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Rev Alerg Mex. 2018 Oct-Dec;65(4):357-361. doi: 10.29262/ram.v65i4.367.

[Study on immunotherapy safety: clinical practice in allergy outpatient care].

[Article in Spanish; Abstract available in Spanish from the publisher]

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Hospital Universitario La Paz, Servicio de Alergología, Madrid, España.


in English, Spanish


Immunotherapy with specific allergens is the only immune system-modifying treatment for allergic disease.


To identify the prevalence of adverse reactions during the subcutaneous immunotherapy initiation phase in real-life conditions and possible associated risk factors.


One-year retrospective, observational study. Epidemiological characteristics of 481 patients, type of immunotherapy used and adverse reactions were recorded.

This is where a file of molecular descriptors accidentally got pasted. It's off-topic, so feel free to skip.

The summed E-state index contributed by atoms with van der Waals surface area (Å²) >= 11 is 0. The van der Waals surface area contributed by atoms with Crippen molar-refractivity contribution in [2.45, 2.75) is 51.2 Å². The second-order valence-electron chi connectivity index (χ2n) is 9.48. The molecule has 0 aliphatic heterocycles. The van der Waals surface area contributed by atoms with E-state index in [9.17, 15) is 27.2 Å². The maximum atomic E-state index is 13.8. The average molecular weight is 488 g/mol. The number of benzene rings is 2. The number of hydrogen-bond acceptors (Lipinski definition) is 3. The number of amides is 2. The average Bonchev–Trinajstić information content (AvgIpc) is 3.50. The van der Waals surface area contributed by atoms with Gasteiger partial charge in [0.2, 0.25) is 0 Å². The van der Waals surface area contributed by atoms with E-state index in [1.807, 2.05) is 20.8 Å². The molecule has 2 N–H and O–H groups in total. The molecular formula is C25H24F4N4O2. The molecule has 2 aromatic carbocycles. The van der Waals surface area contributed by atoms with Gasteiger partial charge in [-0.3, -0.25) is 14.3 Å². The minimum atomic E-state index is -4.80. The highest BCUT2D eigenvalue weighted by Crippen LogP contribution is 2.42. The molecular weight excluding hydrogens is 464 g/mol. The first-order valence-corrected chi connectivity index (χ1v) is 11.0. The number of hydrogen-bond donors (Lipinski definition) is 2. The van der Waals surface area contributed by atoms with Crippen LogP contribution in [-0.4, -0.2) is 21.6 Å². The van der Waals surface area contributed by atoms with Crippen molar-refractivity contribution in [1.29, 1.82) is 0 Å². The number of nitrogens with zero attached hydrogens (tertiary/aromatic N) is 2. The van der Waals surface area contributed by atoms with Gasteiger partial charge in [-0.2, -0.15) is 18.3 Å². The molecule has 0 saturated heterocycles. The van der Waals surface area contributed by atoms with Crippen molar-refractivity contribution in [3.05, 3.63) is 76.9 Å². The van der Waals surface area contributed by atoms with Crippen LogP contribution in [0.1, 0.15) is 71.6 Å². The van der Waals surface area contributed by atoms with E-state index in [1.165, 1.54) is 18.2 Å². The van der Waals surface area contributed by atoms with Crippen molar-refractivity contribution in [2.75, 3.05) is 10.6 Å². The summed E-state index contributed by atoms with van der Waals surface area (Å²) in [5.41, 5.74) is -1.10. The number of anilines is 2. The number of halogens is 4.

16.8% of patients suffered atopic dermatitis, 8.9% food allergy, 4% drug allergy and 7.3 % had experienced idiopathic urticaria. Grass pollen was the main allergen. In polysensitized patients, the use of polymerized extracts that contained grasses in their composition was higher (89.2%) than that of native extracts (78.9%). A total of 1292 doses of specific immunotherapy were administered: 881 polymerized extracts and 411 depot extracts; 30 patients had an adverse reaction (6.2 %): 4.4% of those who received polymerized extract and 14.3 % of those who received a native one (OR = 3.657). In patients who received polymerized extracts, the adverse reaction was local in 82.4%, mild systemic in 11.8% and only in one it was serious systemic; 66.7 % of those who received native extract had local reactions, 25 % mild systemic and only one, serious systemic.


Subcutaneous immunotherapy under real life conditions is not free of risk, but the incidence of severe reactions is very low, especially with polymerized extracts, even when grouped or ultra-rapid testing is used.


Adverse reaction; Immunotherapy; Safety


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